Pets are part of the family or lifestyle for many people, so it’s only natural to want to take them camping. Bringing a pet along can enhance your family’s fun, but the unpredictability of animals makes it especially important to be prepared for a variety of situations.
Not all animals fare well outdoors, and sometimes it’s difficult to anticipate how they will react. Most dogs make great camping companions, whereas cats or other species can be more difficult to deal with. Before you go camping or hiking with your pet, consider the following questions:
- Are pets allowed in the park?
- How will your pet react to other campers or animals?
- What will you do if your pet is injured while camping?
Once you’ve answered these questions, there are some important basic considerations to keep in mind as you prepare for your outing. Even under the best of conditions, with your pet behaving impeccably, accidents can happen. Here are five camping preparations you should make to help you handle any unpleasant situations that may arise:
Assess your pet’s camping tolerance.
First, make sure your pet is up to the challenge of spending extended periods of time out in the woods. You know your animal better than anyone, so it is up to you to decide whether he or she would stay safe and have a good time.
Behavior and personality can also make a difference. If you have a dog that acts aggressively toward other dogs or strangers, you’ll need to keep him on a leash and limit exposure to other campers and animals. On the other hand, if your dog is overtly friendly and curious, you’ll need to monitor him closely. Most camping and hiking areas offer plenty of places in which curious pets can get lost or come across dangerous wildlife.
Get your pet’s ID tags in order.
Age and general health should also be taken into consideration. Make sure your pet is up-to-date on vaccinations and is in good enough health to handle the increase in activity that goes along with camping.
If your dog happens to wander out of your campsite, an ID tag with a current phone number can mean a quick and happy reunion. Plus, a UV flashing LED light on your pet’s collar can help you keep an eye on him at night and make sure he doesn’t wander off.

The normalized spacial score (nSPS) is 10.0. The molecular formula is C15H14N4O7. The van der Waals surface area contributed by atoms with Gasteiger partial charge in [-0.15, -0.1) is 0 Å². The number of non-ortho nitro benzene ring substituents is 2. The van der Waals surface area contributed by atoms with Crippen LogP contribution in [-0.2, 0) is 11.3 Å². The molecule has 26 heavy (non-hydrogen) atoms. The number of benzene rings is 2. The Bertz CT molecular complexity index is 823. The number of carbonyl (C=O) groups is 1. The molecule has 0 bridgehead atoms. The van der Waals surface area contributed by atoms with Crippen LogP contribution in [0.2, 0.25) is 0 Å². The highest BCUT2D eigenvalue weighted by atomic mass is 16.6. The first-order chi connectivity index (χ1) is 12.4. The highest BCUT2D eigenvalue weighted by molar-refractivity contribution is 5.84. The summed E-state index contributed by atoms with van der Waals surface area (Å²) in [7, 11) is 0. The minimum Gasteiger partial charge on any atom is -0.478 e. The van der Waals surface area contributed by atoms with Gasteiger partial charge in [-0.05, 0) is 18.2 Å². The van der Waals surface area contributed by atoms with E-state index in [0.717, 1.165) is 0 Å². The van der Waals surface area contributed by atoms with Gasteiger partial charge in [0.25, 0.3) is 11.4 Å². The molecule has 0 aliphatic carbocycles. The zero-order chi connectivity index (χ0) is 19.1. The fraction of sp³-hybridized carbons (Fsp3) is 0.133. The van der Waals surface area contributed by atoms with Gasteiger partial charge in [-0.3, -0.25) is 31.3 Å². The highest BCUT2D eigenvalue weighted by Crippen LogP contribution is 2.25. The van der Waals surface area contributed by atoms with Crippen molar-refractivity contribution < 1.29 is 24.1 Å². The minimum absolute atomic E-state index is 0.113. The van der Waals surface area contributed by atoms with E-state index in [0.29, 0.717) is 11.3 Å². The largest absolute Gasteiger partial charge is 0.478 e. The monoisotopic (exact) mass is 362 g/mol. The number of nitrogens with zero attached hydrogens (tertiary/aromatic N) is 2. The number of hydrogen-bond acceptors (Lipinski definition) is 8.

Pack some cold-weather gear.
Be mindful of the weather you should expect during your camping trip. In the wilderness, temperatures can drop drastically in a matter of hours, and while most animals have a natural defense against the elements, sometimes a fur coat just isn’t enough.
Bring blankets and bedding or padding to help your pet through cold nights. Also bring a towel in case it rains or your dog gets into a pond or river. Remember, if it’s too cold for you, it’s too cold for your pet.
Prepare for emergencies.
Don’t rely on having running water at your campsite. Bringing a gallon of water or two will ensure both you and your pet have fresh, clean water in case you need it. As far as food goes, the more the better. If some unforeseen event delays your return home, you’ll be glad you brought the extra kibble.
Always make sure your campsite is well lit so you can closely monitor your pet’s location. Having a strong LED lamp available can help you find your pet if he does happen to wander off.
Assemble a first aid kit.
Just as you’d pack a first aid kit for you and your family, you’ll want to pack an additional one for your pet. It should include bandages, swabs, disinfectant, antibiotic ointment, and other first-aid necessities, as well as any medications your pet may be on. Remember, if your animal gets hurt while camping, you should act immediately to stop any bleeding, calm him down, and safely get him to a veterinarian.
Camping with your pets is fun, but being ill-prepared for the trip can be a disaster. Keeping your pet safe, warm and dry are the top priorities. Having a good time is a close second.